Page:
Keep a close eye on your cards; Florence Public Works headed for construction; Highway 101 North to be closed this morning for recovery efforts; Fire District fills the gap

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Oregon and Washington top two states for ID fraud

If you’re among the thousands of Oregonians hitting the road this summer for vacation, you’ll want to keep a closer eye on your credit and debit cards.  Oregon ranked third for identity-theft crimes across the country in 2014 according to a report from the Federal Trade Commission.  Only Florida and Washington State had higher rates.  Kyle Frick with the Mid Oregon Credit Union says most fraud takes place when people provide card information online.

Kyle Frick – “People get in trouble when they are using websites or places that may be unique or smaller, or just very specialized things.”

Frick said card information should be provided only on secure sites with web addresses that begin with H-T-T-P-S.  Be careful when using your credit card and keep it in sight.  He adds new technology can help prevent fraud, citing that cards with the E-M-V chip instead of a magnetic strip is more secure… but you have to remember one important thing.

Kyle Frick – “People walk away and forget to pull their card out.  So, that’s a new thing to be aware of.  Make sure that you: one, remove your card from the EMV chip reader; and two, make sure you get your receipt.”

It’s a good habit to regularly check your account information regularly, and verify transactions as you go.

Public Works headquarters headed for construction

The original plan to construct a new Public Works headquarters and facilities for the city of Florence in phases is being scrapped. City Manager Erin Reynolds said that would have spread the cost out over time, making it easier to afford.  But economic conditions right now, she says, are prompting officials to reconsider.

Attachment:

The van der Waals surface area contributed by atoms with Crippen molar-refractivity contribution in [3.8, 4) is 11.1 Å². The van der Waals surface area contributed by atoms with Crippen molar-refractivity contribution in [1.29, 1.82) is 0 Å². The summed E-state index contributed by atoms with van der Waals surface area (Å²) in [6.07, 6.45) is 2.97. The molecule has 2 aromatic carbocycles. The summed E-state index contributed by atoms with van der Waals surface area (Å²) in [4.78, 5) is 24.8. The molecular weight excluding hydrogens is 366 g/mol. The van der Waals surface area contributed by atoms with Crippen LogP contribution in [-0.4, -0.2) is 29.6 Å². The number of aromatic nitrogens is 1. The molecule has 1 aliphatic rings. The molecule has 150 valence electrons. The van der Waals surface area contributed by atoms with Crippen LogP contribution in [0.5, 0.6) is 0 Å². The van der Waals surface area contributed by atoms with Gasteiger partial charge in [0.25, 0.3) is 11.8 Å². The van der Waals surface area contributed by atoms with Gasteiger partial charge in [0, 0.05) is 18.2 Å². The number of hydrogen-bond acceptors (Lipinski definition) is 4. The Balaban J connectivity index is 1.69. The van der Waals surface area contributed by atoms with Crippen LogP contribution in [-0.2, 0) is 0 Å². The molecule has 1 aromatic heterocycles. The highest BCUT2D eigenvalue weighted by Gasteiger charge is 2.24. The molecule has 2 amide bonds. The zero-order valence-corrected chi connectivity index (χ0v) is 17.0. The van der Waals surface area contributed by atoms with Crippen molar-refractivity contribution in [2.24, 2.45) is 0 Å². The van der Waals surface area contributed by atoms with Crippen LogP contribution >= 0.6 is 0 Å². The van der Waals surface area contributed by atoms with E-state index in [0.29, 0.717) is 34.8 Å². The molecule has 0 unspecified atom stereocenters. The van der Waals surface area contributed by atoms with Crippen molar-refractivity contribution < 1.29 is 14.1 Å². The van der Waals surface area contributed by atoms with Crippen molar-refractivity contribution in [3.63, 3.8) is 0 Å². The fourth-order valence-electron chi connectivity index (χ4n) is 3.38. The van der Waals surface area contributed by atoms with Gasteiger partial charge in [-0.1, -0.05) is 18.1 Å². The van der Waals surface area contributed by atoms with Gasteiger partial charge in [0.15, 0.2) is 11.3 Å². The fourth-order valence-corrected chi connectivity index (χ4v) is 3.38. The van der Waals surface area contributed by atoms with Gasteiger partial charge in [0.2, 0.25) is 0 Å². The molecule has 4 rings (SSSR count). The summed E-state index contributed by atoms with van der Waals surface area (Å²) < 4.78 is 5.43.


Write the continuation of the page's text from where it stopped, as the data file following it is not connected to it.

Erin Reynolds – “As we started going through the first architectural drawings and estimates for the project; and with interest rates, again, still being incredibly low; we’re looking at construction savings and just all together package savings of around $800-thousand if we just move forward and do the administrative building and the facilities… the maintenance building… all at once.”

The $3.5-million project is slated for construction in the 2017-18 fiscal year.

Fire district fills the gap

Nearly two-million gallons of water were trucked to the Mercer Lake Reservoir for Heceta Water PUD between January and last week.

That was because of a landslide in December that killed a woman, damaged her home and rendered the supply line to that reservoir unstable.

Siuslaw Valley Fire Chief Jim Langborg said his district was able to get the water tender that did the hauling certified for carrying potable water.  Crews hauled the water over a 26-week period, making about ten trips per day, three days a week.

Langborg said the water PUD reimbursed the fire district to the expenses incurred in carrying the water so that the 95 homes supplied by the reservoir could have access to clean water.

A curtailment order put in place in December was lifted Friday when a new water line was put in service.


101 south of near Neptune State Park to be closed this morning

No serious injuries were reported when a fully loaded chip truck went off Highway 101 near Neptune State Park at milepost 169 early Monday morning, but the roadway was closed completely for nearly three hours.  Crews worked to pull the semi-tractor back onto the roadway and were successful by mid morning.

But, when they went back after the fully laden trailer; that was a different story.

Highway 101 was closed completely again from about 1:30 until five, but the trailer remains.

.The crash occurred about seven a.m. Monday when the north bound truck crossed the centerline and struck the end of a guardrail, then continued completely off the road.

Another attempt to remove the trailer is expected later Tuesday morning.  Angela Beers-Sydel with the Oregon Department of Transportation says the highway will be closed beginning about nine a.m. and could remain that way through noon.